Jonson Kuhn | North Forty News
Hey, did you know the word “forecast” can refer to something other than weather?! Apparently, it’s related to real estate, as well, and I know this because on January 26 Northern Colorado’s leading realty firm, The Group held their annual real estate forecast presentation. This year’s presentation featured key speakers Colorado State Demographer Elizabeth Garner, as well as Group President Brandon Wells. The presentation was held virtually and streamed from their website, so if you’re at all interested in checking that out for yourself, it’s posted at thegroupinc.com/forecast-2022.
Before the presentation took place, however, the esteemed members of Northern Colorado’s journalistic brass, (of which I am, of course, associated with) were given a chance to throw some questions at the Prez Brandon himself. One of the first things Brandon was able to address for us was the ever-so-popular question of how new developments in Fort Collins, like Montava are likely to change the market in the coming years?
“Dependent upon the project, Montava for example, has water challenges; they’re going to get phase one off the ground but solidifying a water source for the full development, that’s to be determined whether that happens. All of these projects, in my opinion, are much needed[…]a lot of people don’t want growth, but in all honesty, what happens when you limit growth is you start to see prices and cost of living really grow rapidly. We just looked down south in Boulder where the median detached price this year was $1.2 million, those things have a trickle-down effect, from everything to how you pay wages to where you find lower to minimal wage-earning workers, so the growth is necessary,” according to Brandon.
Another popular concern is this idea that Brandon termed as the ‘No Inventory Myth.’ The myth partially comes from this idea that older homeowners hold onto their homes longer (because they often can’t find anything else) within certain areas or specific neighborhoods that may become more sought after or popular over time for whatever reason, therefore leaving the landscape looking pretty vacant. However, Brandon assured us that the lack of homes for sale is but merely an illusion…sort of.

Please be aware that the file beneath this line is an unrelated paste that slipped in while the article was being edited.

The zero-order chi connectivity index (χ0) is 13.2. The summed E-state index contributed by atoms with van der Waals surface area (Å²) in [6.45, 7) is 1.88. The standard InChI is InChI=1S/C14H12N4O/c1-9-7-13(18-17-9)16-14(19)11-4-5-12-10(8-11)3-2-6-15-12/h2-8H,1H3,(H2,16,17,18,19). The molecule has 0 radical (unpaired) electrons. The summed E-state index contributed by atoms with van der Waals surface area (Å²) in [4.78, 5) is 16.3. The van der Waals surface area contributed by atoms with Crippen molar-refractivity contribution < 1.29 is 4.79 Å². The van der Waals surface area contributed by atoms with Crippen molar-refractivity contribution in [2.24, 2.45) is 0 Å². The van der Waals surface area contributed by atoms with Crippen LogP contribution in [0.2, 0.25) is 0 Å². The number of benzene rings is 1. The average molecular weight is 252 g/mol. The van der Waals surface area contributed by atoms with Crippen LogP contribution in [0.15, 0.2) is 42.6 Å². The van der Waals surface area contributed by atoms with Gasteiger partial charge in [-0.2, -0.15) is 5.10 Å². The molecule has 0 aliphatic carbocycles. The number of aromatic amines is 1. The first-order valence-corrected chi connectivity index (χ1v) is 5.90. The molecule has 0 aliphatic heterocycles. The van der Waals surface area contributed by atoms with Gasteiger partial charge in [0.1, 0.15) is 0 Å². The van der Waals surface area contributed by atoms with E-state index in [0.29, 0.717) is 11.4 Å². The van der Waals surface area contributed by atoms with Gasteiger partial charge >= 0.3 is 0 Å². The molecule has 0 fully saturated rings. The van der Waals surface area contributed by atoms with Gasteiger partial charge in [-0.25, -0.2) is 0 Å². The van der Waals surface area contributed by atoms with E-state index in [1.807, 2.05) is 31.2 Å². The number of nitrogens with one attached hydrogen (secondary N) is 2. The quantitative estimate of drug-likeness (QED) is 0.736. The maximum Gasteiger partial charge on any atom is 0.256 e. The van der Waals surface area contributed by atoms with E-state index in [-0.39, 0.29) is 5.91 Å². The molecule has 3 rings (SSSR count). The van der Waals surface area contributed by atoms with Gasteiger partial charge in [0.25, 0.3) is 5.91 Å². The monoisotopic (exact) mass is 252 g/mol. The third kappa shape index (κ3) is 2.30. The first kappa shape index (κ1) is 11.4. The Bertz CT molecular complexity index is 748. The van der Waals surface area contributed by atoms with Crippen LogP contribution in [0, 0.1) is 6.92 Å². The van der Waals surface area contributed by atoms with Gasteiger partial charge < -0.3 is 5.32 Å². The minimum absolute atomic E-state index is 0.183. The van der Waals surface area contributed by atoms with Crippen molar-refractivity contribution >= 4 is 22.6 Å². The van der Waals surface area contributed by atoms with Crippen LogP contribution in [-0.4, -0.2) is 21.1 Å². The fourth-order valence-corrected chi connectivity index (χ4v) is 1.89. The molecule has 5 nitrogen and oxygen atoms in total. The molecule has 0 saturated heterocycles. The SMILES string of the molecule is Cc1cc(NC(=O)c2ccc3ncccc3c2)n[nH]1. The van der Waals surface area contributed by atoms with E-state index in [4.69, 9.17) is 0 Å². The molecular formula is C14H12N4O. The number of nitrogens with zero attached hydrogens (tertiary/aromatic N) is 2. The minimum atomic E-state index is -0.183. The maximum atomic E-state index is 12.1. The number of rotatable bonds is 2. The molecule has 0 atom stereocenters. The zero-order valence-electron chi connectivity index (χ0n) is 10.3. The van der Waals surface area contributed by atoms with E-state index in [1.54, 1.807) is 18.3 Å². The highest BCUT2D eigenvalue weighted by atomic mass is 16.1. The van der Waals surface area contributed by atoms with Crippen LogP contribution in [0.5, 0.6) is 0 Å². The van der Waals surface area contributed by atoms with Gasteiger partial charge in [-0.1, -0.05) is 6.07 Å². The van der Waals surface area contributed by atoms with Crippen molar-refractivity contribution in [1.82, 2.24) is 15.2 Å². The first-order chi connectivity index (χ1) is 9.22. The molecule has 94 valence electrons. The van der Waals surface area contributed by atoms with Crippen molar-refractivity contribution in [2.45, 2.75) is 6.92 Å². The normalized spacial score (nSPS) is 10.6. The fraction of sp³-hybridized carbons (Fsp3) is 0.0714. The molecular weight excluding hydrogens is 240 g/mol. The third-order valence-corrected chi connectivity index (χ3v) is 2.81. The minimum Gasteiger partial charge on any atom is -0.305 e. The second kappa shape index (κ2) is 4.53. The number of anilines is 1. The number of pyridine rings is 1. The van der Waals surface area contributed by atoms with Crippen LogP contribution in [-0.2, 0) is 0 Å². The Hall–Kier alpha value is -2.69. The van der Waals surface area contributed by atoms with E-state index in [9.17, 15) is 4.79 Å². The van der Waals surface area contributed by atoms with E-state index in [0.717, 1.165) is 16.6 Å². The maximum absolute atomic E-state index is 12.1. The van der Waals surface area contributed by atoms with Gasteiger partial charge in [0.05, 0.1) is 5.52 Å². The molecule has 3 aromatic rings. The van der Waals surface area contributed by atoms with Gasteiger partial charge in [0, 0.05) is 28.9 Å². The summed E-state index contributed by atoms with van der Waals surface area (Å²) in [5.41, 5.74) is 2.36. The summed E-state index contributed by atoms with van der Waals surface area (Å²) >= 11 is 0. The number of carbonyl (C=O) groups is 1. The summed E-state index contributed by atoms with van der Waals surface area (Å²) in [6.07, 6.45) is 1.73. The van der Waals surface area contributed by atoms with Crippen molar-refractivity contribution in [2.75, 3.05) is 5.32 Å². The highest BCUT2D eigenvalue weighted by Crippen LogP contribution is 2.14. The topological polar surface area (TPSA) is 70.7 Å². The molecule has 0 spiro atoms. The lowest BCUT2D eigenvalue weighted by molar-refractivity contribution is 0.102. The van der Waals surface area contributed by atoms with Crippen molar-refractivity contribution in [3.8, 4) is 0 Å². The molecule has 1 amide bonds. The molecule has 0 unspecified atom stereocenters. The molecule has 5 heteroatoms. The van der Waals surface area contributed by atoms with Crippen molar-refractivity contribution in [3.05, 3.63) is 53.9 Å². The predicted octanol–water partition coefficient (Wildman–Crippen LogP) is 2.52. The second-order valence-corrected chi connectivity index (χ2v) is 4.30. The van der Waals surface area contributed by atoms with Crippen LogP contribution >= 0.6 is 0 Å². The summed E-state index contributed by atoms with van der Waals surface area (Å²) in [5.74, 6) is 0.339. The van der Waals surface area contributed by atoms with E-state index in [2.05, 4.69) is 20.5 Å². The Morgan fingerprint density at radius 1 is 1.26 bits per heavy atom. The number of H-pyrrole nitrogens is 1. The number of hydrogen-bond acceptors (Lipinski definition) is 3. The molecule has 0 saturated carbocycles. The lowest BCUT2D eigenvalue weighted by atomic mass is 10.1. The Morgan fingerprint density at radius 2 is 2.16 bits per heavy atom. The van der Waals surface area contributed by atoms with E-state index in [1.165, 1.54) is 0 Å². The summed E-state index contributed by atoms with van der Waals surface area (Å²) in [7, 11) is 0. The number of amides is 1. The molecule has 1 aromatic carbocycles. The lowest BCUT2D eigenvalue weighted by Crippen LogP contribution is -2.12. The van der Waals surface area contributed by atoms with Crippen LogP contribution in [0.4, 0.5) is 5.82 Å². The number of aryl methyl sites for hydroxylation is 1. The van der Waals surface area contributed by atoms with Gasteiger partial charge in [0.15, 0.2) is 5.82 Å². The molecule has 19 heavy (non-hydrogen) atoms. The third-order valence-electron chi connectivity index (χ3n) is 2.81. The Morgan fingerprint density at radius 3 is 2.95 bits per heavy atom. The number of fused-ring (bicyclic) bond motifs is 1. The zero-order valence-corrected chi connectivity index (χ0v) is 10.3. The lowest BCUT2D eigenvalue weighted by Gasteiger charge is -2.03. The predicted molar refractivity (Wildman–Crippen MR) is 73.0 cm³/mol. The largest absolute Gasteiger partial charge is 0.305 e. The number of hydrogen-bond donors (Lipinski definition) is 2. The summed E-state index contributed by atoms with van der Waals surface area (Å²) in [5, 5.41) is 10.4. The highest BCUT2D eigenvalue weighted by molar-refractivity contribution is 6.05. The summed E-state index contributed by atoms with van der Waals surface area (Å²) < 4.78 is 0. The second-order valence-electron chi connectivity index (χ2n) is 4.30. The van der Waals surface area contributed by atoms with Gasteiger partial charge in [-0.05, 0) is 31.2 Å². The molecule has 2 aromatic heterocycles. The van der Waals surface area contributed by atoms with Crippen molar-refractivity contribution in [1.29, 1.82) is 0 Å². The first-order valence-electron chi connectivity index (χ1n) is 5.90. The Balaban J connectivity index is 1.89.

“I think the missing component is that we’re used to seeing a marketplace where the consumer can go online, they can look and self-select through maybe 20 or 30 properties, they whittle that down and then go out and look at those properties and decide what matches their needs and desires, they then go back and work with their real estate professional and submit an offer. The marketplace looks very different today because of the velocity in the marketplace, so there’s not a storefront[…]The sales are happening but it’s at a certain speed and that’s evident by the month’s supply; there’s really only a 15-day supply if everything was held constant in Loveland and really Fort Collins, as well. So, I think that’s made a lot of people nervous, like ‘hey, there’s nothing to buy’ but that’s just not the truth based on the data we see at the national level of 6.1 billion homes sold, which is the highest it’s been since 2006 and then at the local level,” said Brandon.
So…it’s tricky but the point is homeowners should have their worries laid to rest because even though it appears as though nothing is available within all of the neighborhoods you’d love to live within, apparently there still are, much in the same way that water still appears to you in the distance of the desert. It all raised a question I had been wondering about since I read an article in the Wall Street Journal about private management firms such as Vanguard or Blackrock buying up substantial portions of older single-family homes throughout the nation, establishing themselves quite prominently amongst the landlord industry. So, I wondered while sales might be on the rise with that 6.1 billion figure Brandon shared with us, how much of that number consisted of actual families versus these firms paying 20% to 50% over the asking price and in hard cash. Brandon said though some of that has landed on Colorado’s radar, it’s mostly focused elsewhere.